Europe’s oldest city has endless things to do and neighbourhoods to explore that aren’t easily covered in a day or two — but with a little planning you can still see some of the best sights in Athens even in 24 hours. But even if you can’t squeeze it all in, don’t stress, because we’re pretty sure that once you visit Athens, you will definitely want to come back!
Here’s your guide to the perfect day in Athens, to help you get your bearings and a thorough taste of the city.
Early morning: 7 – 9am
Start your day with a coffee at Kotzia Square. Meet the locals in the market, walk around and see the shops and traditional workshops, then stop and sip a greek coffee in one of the many small traditional cafés. Fuelled up with caffeine, then continue walking to Monastiraki Square, which offers an amazing view of the Parthenon atop of the sacred hill, as well as the mosque and the ruins of Hadrian’s Library. Walk beside the ruins of the Ancient Agora market, where in ancient times the Athenians gathered to discuss issues and bring democracy to the community.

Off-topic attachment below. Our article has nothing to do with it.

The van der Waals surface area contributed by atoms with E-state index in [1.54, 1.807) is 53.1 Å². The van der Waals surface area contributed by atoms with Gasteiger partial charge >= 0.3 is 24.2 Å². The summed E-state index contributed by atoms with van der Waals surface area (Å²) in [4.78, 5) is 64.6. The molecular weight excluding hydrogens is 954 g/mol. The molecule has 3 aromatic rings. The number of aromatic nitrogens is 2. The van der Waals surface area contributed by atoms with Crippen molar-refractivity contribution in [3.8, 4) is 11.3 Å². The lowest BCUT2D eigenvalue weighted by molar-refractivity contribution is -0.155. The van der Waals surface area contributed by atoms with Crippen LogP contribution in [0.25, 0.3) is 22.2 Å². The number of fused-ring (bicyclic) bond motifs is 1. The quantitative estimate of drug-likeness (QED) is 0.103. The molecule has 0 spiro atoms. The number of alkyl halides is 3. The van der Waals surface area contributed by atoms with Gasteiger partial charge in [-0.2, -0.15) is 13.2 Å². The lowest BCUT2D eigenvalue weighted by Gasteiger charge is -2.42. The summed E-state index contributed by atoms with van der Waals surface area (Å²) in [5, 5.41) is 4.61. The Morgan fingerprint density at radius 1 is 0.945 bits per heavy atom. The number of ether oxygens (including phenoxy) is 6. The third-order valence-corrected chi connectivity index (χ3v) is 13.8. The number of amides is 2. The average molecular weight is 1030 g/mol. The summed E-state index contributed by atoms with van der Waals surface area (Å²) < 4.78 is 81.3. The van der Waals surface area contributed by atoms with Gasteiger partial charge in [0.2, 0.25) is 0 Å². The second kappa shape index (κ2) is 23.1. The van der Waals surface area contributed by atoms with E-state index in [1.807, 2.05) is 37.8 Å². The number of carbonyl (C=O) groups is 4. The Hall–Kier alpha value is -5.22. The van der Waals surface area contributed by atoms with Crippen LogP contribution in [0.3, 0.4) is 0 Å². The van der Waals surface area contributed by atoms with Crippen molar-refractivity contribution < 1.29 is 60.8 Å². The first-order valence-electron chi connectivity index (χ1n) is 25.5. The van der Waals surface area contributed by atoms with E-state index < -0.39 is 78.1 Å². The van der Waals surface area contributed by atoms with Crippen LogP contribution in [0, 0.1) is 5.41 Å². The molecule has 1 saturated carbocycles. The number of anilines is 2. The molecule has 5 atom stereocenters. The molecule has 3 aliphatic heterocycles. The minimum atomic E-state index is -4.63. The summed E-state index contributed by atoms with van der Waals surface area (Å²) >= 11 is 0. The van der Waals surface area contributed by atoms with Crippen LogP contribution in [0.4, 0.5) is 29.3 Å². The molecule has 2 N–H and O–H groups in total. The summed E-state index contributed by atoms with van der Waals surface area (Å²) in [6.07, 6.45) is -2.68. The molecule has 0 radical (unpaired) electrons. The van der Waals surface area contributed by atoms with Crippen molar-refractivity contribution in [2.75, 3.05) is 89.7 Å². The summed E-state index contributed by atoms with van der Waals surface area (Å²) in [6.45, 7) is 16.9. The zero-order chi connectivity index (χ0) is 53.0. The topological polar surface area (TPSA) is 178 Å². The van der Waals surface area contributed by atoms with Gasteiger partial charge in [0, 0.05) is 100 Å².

Morning: 9am – 12pm
Of course, you can’t come to Athens and not see the most famed site of all, so set aside some time in the morning to visit the Acropolis. Or, if you don’t feel like walking up that hill, head to Monastiraki metro station, where the ancient river Heridanos was unearthed during the excavation for the stations’ construction. Along the way, shop and bargain for souvenirs around the narrow streets of Monastiraki and Thission, then let your footsteps lead you to the neighbourhood of Plaka. Get lost in Plaka’s winding streets, and as you explore, be sure to find your way to the Melina Mercouri Café (22 Lyceou Street), dedicated to the great Athenian actress and politician.